My best friend and her daughter came to visit us this weekend. Yes, I am thirty, and yes I still call her my best friend. We don't wear the necklaces, but if asked to I would rock one on her behalf. In my book, the title of Best Friend is one that is earned through moments of faithfulness, selflessness, and honesty that all stack up on top of each other to make something so sustainable. Something that takes on a form of it's own and gains momentum as the years pass. Like a giant snowball of awesomeness. Enter my snowball. Nicole Renee (Martell) Centanni the first.
When Nicole moved away seven years ago we cried so hard that our husbands had to literally peel us apart. That was a dark day for me. I knew that I could search the ends of the earth for someone like her and come up empty. Nicole, my best friend of a thousand lifetimes, one that knew me so deeply and honestly, and she was leaving. Stupid Minnesota. I will punch you.
I felt robbed because Nicole and I couldn't do daily life together anymore. We had walked through such significant moments together: college, ministry, young love, and our first years of marriage. She was my go to. Our friendship had only known side by side living. We didn't know how that could translate with her moving three hundred miles away. I was nervous that the depth that we had so carefully built, moment by moment would fade into the oblivion of Christmas cards and class reunions.
However, Nicole and I resolved to keep a great thing going. We committed to visiting one another as often as possible. We sat down with our calendars and our Hot Tamales and marked out our best friend weekends with permanent red ink. Friends and family would comment on how much effort I put into seeing Nicole. It didn't feel like effort. It felt like a necessity. I needed her. It actually took more restraint on my behalf to not visit more often.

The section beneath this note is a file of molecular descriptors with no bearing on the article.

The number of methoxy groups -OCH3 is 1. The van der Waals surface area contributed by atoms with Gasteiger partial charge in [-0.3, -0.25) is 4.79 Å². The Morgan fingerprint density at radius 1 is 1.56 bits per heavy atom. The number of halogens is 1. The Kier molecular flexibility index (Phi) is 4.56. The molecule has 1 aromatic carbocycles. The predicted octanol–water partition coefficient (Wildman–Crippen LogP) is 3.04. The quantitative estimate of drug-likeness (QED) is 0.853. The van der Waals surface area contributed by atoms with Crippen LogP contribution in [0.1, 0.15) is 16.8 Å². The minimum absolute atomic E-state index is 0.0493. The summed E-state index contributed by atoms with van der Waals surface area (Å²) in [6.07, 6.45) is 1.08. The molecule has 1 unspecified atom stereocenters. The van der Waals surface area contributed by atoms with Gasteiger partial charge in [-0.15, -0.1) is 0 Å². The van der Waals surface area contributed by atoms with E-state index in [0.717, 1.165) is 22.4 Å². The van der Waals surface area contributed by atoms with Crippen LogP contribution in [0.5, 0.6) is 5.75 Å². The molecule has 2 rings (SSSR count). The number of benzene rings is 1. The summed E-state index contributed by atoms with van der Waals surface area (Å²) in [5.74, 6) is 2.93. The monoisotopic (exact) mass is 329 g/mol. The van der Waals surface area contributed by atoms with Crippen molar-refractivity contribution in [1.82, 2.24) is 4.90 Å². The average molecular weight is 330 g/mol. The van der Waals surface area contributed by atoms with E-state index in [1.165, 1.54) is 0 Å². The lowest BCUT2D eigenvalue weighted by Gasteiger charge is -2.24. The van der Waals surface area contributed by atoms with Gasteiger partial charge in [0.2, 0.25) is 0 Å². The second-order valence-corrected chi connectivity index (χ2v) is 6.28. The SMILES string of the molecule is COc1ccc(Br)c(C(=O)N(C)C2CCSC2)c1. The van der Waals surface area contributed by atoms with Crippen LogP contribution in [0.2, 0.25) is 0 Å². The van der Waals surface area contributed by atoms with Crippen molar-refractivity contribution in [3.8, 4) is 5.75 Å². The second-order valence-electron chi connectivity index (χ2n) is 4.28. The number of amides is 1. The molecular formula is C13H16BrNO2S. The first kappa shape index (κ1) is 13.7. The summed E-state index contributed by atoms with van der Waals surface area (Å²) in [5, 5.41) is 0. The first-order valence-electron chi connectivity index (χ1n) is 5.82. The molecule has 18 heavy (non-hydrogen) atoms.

A beautiful thing started taking shape during those visits. When Nicole visited me, I paused life for a weekend. I was able to take a deep breath, a time out, a respite from daily living. I was able to step back and survey my life, with a companion that knew me so deeply and helped me see it more clearly. Nicole would encourage me, help me see beauty where I saw ashes, promise where I saw disparity. She would remind me of the things that I value. She would "sing my heart's song back to me when I forgot the words" like that cheesy Hallmark saying. Our hubbies would always tease us about our weekends together, bracing themselves for the "revelations" we would come home with.
Fast forward a few years, a few pounds, and a few kids later. Our weekends together still feel as necessary, if not more, as they had at the beginning. Nicole and I may be more interrupted than before, and may have stockpiled the Disney DVD collection for our girls so we can actually get some talk time in, but it is so freaking worth it. It is worth the crazy drive and the choppy nap schedules and the pounds and pounds of goldfish consumed by our children. I still walk away from our weekends together with a fresh lease on life and the God that gave it to me.
There is so much value in doing daily life together with others. God calls us to. However, there is much to be said about taking a time out with someone you love and allowing one another the space to think aloud, to breathe, to mourn and to heal. It's like free therapy with the additional bonus of junk food and sleepovers. A respite from daily living is necessary in order to do daily life well. Although I would jump through fiery hoops at the chance to be Nicole's next door neighbor, I have learned to appreciate such a time as this.
So, my dearest Nicole. If I could have seen seven years ago what I now see, I probably would not have slashed the tires to your moving truck. What God has developed in between our hearts, our families, and our lives is so much more beautiful than this little brain could have imagined. Cheers to respite. Cheers to my best friend.
Oh, the comfort, the inexpressible comfort of feeling safe with a person, having neither to weigh thoughts nor measure words, but pouring them all out, just as they are, chaff and grain together, certain that a faithful hand will take and sift them, keep what is worth keeping, and with a breath of kindness blow the rest away.